Ina Fried

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T-Mobile Loses More Contract Customers, Awaits iPhone, MetroPCS Deal Closure

T-Mobile continues to lose contract customers, although gains in prepaid business meant that the company’s overall ranks grew slightly last quarter.


The No. 4 U.S. carrier said it managed to add 61,000 total customers for the quarter, as an increase in prepaid customers offset the losses in the traditional business.

Total revenue for the quarter was $4.9 billion, up sequentially from the prior quarter, but down 5.2 percent from a year ago. Operating income before certain expenses was down 15 percent sequentially, and 25 percent year on year.

T-Mobile said it is looking forward to the closure of its MetroPCS merger, expected in the first half of the year, and to the ability to start selling Apple gear sometime in 2013.

The carrier, which closed some call centers in a cost-cutting move last year, said it will continue to seek opportunities to reduce its expenses.

“T-Mobile will continue to look for opportunities to reduce overhead and other operational costs without adversely impacting its customer experience and network operations,” the company said. This includes reevaluating the company’s cost structure and eliminating initiatives that do not fit the “un-carrier” value proposition and business model.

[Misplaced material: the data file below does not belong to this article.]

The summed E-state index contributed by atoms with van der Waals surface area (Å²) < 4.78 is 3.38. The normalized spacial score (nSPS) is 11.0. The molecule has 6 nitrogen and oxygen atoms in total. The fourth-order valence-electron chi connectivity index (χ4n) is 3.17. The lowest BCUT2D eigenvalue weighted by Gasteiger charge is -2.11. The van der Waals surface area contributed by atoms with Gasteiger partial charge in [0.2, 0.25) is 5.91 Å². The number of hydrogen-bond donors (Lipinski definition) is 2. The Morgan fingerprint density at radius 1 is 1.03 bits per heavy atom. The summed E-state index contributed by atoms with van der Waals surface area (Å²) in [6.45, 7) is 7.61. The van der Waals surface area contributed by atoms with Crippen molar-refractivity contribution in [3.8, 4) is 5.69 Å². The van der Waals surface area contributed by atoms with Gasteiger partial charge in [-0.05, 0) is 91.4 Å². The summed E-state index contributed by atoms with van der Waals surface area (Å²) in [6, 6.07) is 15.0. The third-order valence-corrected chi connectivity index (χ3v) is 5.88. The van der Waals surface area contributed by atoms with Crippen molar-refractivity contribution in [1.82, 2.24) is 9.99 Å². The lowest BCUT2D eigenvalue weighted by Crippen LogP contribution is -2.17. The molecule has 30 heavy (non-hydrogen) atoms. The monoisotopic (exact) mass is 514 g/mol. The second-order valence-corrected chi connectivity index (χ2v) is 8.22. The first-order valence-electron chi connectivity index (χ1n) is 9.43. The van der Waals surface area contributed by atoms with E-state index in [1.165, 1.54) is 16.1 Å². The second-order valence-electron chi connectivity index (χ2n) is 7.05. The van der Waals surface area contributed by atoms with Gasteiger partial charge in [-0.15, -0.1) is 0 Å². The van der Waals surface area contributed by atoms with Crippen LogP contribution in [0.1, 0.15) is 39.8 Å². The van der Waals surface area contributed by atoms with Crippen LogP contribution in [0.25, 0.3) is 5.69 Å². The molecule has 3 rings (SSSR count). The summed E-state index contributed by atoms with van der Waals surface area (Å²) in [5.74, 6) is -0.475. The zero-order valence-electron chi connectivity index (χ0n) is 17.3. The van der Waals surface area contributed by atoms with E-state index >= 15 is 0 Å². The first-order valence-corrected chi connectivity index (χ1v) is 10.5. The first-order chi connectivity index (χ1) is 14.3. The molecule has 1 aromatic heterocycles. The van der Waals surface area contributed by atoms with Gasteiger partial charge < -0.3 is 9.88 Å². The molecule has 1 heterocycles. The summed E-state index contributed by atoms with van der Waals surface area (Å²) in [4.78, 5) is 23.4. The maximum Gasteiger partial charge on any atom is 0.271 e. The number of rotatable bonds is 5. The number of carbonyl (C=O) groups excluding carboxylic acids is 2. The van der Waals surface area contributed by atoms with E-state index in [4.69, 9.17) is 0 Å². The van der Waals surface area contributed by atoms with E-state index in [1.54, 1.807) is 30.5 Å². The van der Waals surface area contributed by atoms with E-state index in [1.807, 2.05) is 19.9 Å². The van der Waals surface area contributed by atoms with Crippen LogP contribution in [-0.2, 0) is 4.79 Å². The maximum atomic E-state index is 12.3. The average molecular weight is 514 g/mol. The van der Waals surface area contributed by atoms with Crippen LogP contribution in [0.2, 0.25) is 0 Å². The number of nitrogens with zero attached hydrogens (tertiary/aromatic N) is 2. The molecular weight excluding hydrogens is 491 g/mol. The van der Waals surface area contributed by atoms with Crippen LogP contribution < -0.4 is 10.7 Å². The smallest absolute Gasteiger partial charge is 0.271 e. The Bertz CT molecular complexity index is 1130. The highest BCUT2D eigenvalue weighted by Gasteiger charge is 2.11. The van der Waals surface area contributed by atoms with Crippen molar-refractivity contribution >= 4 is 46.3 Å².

The company said it is speeding up its effort to catch up to rivals in offering LTE, saying it expected to reach 100 million people by midyear, and more than 200 million by the end of the year. Its network is already ready in Las Vegas and Kansas City, Mo.

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Just as the atom bomb was the weapon that was supposed to render war obsolete, the Internet seems like capitalism’s ultimate feat of self-destructive genius, an economic doomsday device rendering it impossible for anyone to ever make a profit off anything again. It’s especially hopeless for those whose work is easily digitized and accessed free of charge.

— Author Tim Kreider on not getting paid for one’s work